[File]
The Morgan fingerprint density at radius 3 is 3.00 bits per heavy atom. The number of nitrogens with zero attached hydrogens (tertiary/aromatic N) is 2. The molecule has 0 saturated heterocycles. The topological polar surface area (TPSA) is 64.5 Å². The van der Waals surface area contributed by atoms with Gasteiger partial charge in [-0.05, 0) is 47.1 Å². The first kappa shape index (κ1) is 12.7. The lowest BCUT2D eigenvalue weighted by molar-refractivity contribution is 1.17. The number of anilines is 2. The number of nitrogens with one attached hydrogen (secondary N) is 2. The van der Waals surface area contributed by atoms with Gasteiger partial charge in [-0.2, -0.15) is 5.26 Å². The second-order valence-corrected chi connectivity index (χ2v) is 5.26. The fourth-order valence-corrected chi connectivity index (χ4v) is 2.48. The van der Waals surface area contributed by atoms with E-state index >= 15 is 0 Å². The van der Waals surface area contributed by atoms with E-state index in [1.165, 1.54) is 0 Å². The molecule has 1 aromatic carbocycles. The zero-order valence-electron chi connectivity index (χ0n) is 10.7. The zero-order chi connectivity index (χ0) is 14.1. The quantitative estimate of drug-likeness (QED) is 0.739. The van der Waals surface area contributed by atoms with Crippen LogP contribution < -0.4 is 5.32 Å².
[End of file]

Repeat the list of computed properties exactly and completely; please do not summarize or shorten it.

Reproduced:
The Morgan fingerprint density at radius 3 is 3.00 bits per heavy atom. The number of nitrogens with zero attached hydrogens (tertiary/aromatic N) is 2. The molecule has 0 saturated heterocycles. The topological polar surface area (TPSA) is 64.5 Å². The van der Waals surface area contributed by atoms with Gasteiger partial charge in [-0.05, 0) is 47.1 Å². The first kappa shape index (κ1) is 12.7. The lowest BCUT2D eigenvalue weighted by molar-refractivity contribution is 1.17. The number of anilines is 2. The number of nitrogens with one attached hydrogen (secondary N) is 2. The van der Waals surface area contributed by atoms with Gasteiger partial charge in [-0.2, -0.15) is 5.26 Å². The second-order valence-corrected chi connectivity index (χ2v) is 5.26. The fourth-order valence-corrected chi connectivity index (χ4v) is 2.48. The van der Waals surface area contributed by atoms with E-state index >= 15 is 0 Å². The van der Waals surface area contributed by atoms with E-state index in [1.165, 1.54) is 0 Å². The molecule has 1 aromatic carbocycles. The zero-order valence-electron chi connectivity index (χ0n) is 10.7. The zero-order chi connectivity index (χ0) is 14.1. The quantitative estimate of drug-likeness (QED) is 0.739. The van der Waals surface area contributed by atoms with Crippen LogP contribution < -0.4 is 5.32 Å².